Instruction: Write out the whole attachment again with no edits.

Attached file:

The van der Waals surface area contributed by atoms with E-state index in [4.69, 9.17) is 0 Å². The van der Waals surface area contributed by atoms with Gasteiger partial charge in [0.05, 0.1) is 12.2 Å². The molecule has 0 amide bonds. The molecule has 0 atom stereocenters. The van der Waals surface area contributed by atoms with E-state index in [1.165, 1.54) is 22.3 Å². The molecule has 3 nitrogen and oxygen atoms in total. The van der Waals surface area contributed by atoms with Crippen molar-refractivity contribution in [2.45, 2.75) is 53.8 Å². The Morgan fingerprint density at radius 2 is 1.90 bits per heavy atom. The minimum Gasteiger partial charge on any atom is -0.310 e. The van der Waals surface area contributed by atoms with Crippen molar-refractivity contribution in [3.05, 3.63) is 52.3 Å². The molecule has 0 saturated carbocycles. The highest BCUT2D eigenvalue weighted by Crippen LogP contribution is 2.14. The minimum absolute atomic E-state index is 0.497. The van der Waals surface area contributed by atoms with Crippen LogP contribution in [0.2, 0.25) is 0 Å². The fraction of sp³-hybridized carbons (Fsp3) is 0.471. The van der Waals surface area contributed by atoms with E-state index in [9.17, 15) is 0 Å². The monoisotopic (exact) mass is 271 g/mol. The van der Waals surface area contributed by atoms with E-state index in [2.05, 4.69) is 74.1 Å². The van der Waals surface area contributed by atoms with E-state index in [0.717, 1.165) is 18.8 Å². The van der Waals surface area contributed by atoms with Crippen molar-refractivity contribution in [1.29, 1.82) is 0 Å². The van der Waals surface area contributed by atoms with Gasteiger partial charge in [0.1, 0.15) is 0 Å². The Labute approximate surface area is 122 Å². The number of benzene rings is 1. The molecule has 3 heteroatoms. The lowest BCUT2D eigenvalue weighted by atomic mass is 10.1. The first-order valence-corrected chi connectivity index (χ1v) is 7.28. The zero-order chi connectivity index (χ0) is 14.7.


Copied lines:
The van der Waals surface area contributed by atoms with E-state index in [4.69, 9.17) is 0 Å². The van der Waals surface area contributed by atoms with Gasteiger partial charge in [0.05, 0.1) is 12.2 Å². The molecule has 0 amide bonds. The molecule has 0 atom stereocenters. The van der Waals surface area contributed by atoms with E-state index in [1.165, 1.54) is 22.3 Å². The molecule has 3 nitrogen and oxygen atoms in total. The van der Waals surface area contributed by atoms with Crippen molar-refractivity contribution in [2.45, 2.75) is 53.8 Å². The Morgan fingerprint density at radius 2 is 1.90 bits per heavy atom. The minimum Gasteiger partial charge on any atom is -0.310 e. The van der Waals surface area contributed by atoms with Crippen molar-refractivity contribution in [3.05, 3.63) is 52.3 Å². The molecule has 0 saturated carbocycles. The highest BCUT2D eigenvalue weighted by Crippen LogP contribution is 2.14. The minimum absolute atomic E-state index is 0.497. The van der Waals surface area contributed by atoms with Crippen LogP contribution in [0.2, 0.25) is 0 Å². The fraction of sp³-hybridized carbons (Fsp3) is 0.471. The van der Waals surface area contributed by atoms with E-state index in [9.17, 15) is 0 Å². The monoisotopic (exact) mass is 271 g/mol. The van der Waals surface area contributed by atoms with E-state index in [2.05, 4.69) is 74.1 Å². The van der Waals surface area contributed by atoms with E-state index in [0.717, 1.165) is 18.8 Å². The van der Waals surface area contributed by atoms with Crippen molar-refractivity contribution in [1.29, 1.82) is 0 Å². The van der Waals surface area contributed by atoms with Gasteiger partial charge in [0.1, 0.15) is 0 Å². The Labute approximate surface area is 122 Å². The number of benzene rings is 1. The molecule has 3 heteroatoms. The lowest BCUT2D eigenvalue weighted by atomic mass is 10.1. The first-order valence-corrected chi connectivity index (χ1v) is 7.28. The zero-order chi connectivity index (χ0) is 14.7.